This week is the first time since that game Leavy has been in Seattle with the Seahawks. He and a mini-crew arrived Thursday to help with the team's practices and give it a rules presentation.

Leavy didn't specify which plays he "kicked" that big day in Detroit.

But there are two late ones that people still talk about in Seattle — with disdain they usually reserve for cold, weak coffee.

Early in the fourth quarter, tackle Sean Locklear was called for holding on a pass completion that would have put the Seahawks at the Pittsburgh 1, poised for the tying touchdown. After the penalty, Matt Hasselbeck threw an interception, and then was called for a mysterious low block on a play that ended with him tackling Pittsburgh's Ike Taylor on the defensive back's return.

The penalty moved the Steelers from their 29 to the 44. Pittsburgh used its better field position to score the clinching touchdown four plays later.

The next day, then-Seahawks coach Mike Holmgren stoked Seattle's angry fire when he addressed fans upon the team landing back home. Holmgren told frustrated fans at a civic gathering at Qwest Field, "I knew it was going to be tough going up against the Pittsburgh Steelers. I didn't know we were going to have to play the guys in the striped shirts, as well."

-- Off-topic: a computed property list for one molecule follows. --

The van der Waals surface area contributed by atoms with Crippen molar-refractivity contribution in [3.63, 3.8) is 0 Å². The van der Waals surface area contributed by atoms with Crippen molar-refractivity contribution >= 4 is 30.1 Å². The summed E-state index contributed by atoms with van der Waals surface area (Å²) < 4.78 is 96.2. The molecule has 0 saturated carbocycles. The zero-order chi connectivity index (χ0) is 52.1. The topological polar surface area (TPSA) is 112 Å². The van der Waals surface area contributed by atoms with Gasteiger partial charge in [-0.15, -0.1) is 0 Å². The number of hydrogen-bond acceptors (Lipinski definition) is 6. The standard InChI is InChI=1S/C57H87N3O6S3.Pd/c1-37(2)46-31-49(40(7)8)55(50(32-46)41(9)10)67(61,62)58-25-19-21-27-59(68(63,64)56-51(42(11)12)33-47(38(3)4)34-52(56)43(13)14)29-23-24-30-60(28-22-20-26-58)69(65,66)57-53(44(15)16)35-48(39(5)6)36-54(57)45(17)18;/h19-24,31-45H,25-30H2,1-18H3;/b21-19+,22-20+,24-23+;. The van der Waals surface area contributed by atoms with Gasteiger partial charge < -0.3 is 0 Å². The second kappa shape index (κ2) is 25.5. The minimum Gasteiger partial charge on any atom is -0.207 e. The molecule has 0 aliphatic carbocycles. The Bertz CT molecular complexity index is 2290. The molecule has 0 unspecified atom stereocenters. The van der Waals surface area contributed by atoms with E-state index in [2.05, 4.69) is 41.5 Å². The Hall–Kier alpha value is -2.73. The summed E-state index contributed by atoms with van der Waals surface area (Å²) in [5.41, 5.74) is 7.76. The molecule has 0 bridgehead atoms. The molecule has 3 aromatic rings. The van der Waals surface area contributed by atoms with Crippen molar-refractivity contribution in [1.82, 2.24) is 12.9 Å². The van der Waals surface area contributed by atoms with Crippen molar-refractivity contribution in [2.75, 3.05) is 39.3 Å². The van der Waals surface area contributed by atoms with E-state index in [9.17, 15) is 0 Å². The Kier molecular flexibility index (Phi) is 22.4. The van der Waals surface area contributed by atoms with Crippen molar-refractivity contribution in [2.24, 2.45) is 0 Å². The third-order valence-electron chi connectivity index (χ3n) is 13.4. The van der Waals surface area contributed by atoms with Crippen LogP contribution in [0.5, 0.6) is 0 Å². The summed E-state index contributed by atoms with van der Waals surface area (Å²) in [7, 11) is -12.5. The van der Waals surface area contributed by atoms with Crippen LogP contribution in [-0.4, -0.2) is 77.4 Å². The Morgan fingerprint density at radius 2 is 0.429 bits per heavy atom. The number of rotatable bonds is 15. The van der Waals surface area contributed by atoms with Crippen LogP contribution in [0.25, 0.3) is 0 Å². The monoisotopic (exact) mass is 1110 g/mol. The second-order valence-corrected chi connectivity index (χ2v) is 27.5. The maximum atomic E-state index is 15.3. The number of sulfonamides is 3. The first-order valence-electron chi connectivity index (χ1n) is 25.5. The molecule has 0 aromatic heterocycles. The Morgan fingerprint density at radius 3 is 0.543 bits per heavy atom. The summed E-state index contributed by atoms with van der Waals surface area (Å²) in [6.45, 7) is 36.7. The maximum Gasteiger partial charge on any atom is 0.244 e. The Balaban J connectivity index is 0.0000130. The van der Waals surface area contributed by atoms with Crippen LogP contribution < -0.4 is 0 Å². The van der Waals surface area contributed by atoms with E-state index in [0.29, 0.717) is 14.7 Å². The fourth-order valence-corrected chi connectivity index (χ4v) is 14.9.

Holmgren, now a top executive with the Cleveland Browns, has since said he's gotten over that game.

But Leavy hasn't.

"I know that I did my best at that time, but it wasn't good enough," said the retired police officer and firefighter in San Jose, Calif., who became an NFL referee in 2001. "When we make mistakes, you got to step up and own them. It's something that all officials have to deal with, but unfortunately when you have to deal with it in the Super Bowl it's difficult."

When high-profile referee Ed Hochuli visited the Seahawks' training camp in the months after that Super Bowl, he and his crew took good-natured ribbing from players.

"The Super Bowl was one of those games where it seemed the big calls went against Seattle," Hochuli said in August 2006. "And that was just fortuitous — bad fortuitous for Seattle.

"The league felt, actually, that the Super Bowl was well officiated. Now, that doesn't mean there were no mistakes. There are always mistakes, but it was a well-officiated game."